The proportion of coarse stover particles was greater for SHRD than KP for samples collected during feedout from the silo bags throughout the feeding trial (18% versus 7% as-fed particles retained on the top screen of the shaker box).
For the TMR fed throughout the trial, the proportion of as-fed particles on the top screen of the shaker box was greater for SHRD than KP or KPH. Our measurements of weigh-backs during the trial indicated minimal sorting and no differences in sorting among the three treatments.
Was there a difference in the performance of the cows?
Averaged over the treatment period, milk yield was 2.5 lb/day per cow greater for SHRD than KP with the SHRD cows averaging 113 lb/day; feed efficiency was similar for the two treatments. Milk yield was 5.9 lb/day per cow lower and feed efficiency was reduced for KPH compared to KP. Milk yield by week on treatment is summarized in Figure 2.
Milk fat content was greater for KPH (3.7%) than KP or SHRD (3.3%). Rumination activity measured using the SCR rumination collars averaged 8.4 hours per day and was not different among the treatments. Using milk fat content and rumination activity data to assess peNDF suggests that the peNDF content of SHRD was not improved despite its longer TLOC and increased percentage of as-fed particles on the top screen of the shaker box compared to KP. Milk fat yield was not statistically different among the treatments but was numerically greatest for KPH and lowest for KP. Similar to the milk yield differences, milk protein and lactose yields were greatest for SHRD and lowest for KPH.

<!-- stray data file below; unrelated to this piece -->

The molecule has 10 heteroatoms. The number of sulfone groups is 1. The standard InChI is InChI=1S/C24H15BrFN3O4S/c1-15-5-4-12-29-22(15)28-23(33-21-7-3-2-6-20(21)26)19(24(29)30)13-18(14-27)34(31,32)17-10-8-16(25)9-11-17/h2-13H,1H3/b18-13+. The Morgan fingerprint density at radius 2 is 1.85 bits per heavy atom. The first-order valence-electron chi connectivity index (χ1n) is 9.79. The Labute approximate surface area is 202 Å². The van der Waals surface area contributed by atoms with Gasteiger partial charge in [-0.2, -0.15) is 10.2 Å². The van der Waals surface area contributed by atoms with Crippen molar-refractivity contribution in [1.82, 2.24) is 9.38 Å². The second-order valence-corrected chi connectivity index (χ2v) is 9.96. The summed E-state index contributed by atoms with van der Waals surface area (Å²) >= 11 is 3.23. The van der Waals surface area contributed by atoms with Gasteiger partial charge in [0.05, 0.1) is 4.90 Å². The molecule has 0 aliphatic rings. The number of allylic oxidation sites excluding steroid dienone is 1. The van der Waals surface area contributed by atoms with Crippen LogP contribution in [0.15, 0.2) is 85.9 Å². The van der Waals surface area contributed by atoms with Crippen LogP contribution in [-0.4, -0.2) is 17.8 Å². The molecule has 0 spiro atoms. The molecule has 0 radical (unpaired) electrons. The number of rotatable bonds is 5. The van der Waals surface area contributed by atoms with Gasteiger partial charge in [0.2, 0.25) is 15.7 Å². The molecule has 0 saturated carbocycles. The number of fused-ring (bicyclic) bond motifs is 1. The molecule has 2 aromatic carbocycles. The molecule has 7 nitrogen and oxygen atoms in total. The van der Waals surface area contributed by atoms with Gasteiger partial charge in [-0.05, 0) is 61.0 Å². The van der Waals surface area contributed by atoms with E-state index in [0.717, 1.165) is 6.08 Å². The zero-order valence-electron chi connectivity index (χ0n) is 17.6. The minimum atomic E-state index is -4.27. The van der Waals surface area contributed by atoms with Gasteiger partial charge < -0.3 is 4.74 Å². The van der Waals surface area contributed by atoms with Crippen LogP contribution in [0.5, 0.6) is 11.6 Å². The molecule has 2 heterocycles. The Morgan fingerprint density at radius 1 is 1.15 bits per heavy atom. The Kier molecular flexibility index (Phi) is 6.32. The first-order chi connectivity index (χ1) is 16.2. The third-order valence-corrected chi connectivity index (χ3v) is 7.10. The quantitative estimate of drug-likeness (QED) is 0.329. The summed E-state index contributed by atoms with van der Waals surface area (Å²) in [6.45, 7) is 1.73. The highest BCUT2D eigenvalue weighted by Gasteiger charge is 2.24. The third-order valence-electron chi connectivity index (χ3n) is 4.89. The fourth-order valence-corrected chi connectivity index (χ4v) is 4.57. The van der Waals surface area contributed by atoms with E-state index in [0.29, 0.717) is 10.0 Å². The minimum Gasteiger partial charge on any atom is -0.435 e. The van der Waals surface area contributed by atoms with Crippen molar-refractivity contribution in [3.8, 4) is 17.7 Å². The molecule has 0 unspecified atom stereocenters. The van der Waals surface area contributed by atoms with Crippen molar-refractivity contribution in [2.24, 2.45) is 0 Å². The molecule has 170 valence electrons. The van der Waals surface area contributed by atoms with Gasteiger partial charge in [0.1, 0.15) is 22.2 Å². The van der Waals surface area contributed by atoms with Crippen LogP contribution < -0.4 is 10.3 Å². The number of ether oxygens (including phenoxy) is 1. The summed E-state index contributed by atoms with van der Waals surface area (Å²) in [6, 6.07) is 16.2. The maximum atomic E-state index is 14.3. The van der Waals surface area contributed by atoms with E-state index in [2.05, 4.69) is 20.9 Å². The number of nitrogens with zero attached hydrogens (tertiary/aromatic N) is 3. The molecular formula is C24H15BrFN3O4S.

Body condition score (3.1 on average) and bodyweight change (1.2 lb/day per cow on average) were similar among the three treatments. Fecal samples are being analyzed for determination of total tract dietary starch and neutral detergent fiber digestibility of the three treatments.
In summary, the lactation performance response to corn shredlage using a BMR corn hybrid was of similar magnitude to the response observed in our earlier trial with a conventional corn hybrid. Despite a longer TLOC setting on the SPFH and increased particle size for corn shredlage relative to conventional-processed corn silage, milk fat content and rumination activity were not increased. Evaluate particle size and processing score of corn shredlage to determine the best ration formulation strategies.
Focus on Forage – Vol 16: No. 4
© University of Wisconsin Board of Regents, 2014